Initial findings reveal a complex relationship between servant leadership and social loafing, with certain components of servant leadership directly influencing social loafing in both positive and negative directions. Specifically, emotional healing and ethical behavior factors of servant leadership were found to reduce social loafing, whereas prioritizing subordinates appears to unexpectedly increase social loafing. In addition, with the inclusion of social desirability, task interdependence, and task visibility as control variables, we see a marked decrease in the direct relationship between servant leadership and social loafing. Importantly, servant leadership does act as an indirect negative influence on social loafing through the mediating mechanisms of psychological empowerment, perceived insider status, and perceived leader civility. However, there were no detectable moderation effects from our interaction variables of psychological entitlement, honesty/humility, and exchange ideology. The research contributes to the broader literature on leadership and motivation by highlighting the conditional effects of servant leadership on individual motivation within groups, offering valuable insights for organizational leaders aiming to foster a culture of high engagement and minimal social loafing. Through a comprehensive analysis, this dissertation provides a deeper understanding of how servant leadership can be effectively leveraged to combat social loafing, emphasizing the importance of aligning leadership approaches with individual employee characteristics and group dynamics.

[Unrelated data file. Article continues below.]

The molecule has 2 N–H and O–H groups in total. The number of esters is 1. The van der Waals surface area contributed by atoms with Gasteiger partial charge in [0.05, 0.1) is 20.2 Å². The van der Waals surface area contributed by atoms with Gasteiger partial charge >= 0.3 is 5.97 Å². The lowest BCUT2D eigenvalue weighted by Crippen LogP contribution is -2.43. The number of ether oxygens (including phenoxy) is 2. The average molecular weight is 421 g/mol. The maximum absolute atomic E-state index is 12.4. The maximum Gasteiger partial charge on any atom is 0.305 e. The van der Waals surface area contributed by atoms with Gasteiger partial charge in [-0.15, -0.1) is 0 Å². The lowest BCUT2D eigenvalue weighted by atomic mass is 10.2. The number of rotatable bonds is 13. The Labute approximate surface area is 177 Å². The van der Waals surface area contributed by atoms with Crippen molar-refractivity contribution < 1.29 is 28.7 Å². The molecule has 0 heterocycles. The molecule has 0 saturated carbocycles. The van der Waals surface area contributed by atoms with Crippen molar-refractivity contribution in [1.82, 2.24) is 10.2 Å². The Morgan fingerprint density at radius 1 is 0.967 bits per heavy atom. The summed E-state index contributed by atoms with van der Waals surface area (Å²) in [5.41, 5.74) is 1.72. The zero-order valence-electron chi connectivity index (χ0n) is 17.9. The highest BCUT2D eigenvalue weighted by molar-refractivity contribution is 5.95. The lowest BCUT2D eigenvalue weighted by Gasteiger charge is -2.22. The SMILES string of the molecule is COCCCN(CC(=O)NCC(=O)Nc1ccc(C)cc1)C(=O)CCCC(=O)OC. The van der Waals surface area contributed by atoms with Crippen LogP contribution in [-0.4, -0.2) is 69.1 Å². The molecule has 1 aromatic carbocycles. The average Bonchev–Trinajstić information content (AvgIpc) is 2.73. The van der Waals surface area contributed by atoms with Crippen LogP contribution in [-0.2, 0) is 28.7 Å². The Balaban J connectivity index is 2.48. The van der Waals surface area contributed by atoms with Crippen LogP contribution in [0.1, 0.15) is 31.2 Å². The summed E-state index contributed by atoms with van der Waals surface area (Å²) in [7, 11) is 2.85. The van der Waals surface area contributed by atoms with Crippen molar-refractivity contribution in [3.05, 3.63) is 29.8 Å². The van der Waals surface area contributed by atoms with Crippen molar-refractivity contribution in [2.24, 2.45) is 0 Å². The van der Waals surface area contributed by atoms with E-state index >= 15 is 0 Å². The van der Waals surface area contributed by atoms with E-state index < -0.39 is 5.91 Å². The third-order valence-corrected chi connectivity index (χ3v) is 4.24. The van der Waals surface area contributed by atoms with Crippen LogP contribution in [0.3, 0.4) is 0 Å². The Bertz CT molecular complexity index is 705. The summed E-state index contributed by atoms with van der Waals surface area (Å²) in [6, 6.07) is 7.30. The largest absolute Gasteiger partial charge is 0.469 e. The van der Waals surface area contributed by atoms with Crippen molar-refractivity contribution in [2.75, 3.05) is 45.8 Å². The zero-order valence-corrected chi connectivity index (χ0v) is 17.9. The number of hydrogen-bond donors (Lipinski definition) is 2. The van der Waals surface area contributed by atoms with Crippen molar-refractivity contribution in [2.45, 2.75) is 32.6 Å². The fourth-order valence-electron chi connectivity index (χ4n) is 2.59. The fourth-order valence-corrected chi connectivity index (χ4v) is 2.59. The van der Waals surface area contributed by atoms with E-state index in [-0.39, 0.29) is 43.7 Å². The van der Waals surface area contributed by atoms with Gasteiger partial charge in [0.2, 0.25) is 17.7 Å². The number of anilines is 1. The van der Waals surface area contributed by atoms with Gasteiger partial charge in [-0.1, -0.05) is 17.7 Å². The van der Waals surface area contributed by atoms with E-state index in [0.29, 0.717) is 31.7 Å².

Christiane Baigent - Dissertation for Ph.D. in Anthropology
Title: The effect of altitude on decomposition: Toward an understanding the postmortem interval in the rocky mountain region
Major Professor: Gretchen R. Dabbs
Committee Member: David Sutton
Committee Member: Melissa Connor
Committee Member: Tamira Brennan
Committee Member: Paul Welch
Defense Date: February 27, 2024

Christopher Hughes – Art Exhibition for MFA in Art – Drawing
Title: Visions
Major Professor: Mark Pease
Committee Members: Najjar Abdul-Musawwir and Erin Palmer
Defense Date: April 10, 2024
Location: Surplus Gallery, The Glove Factory
Time: 2:00 pm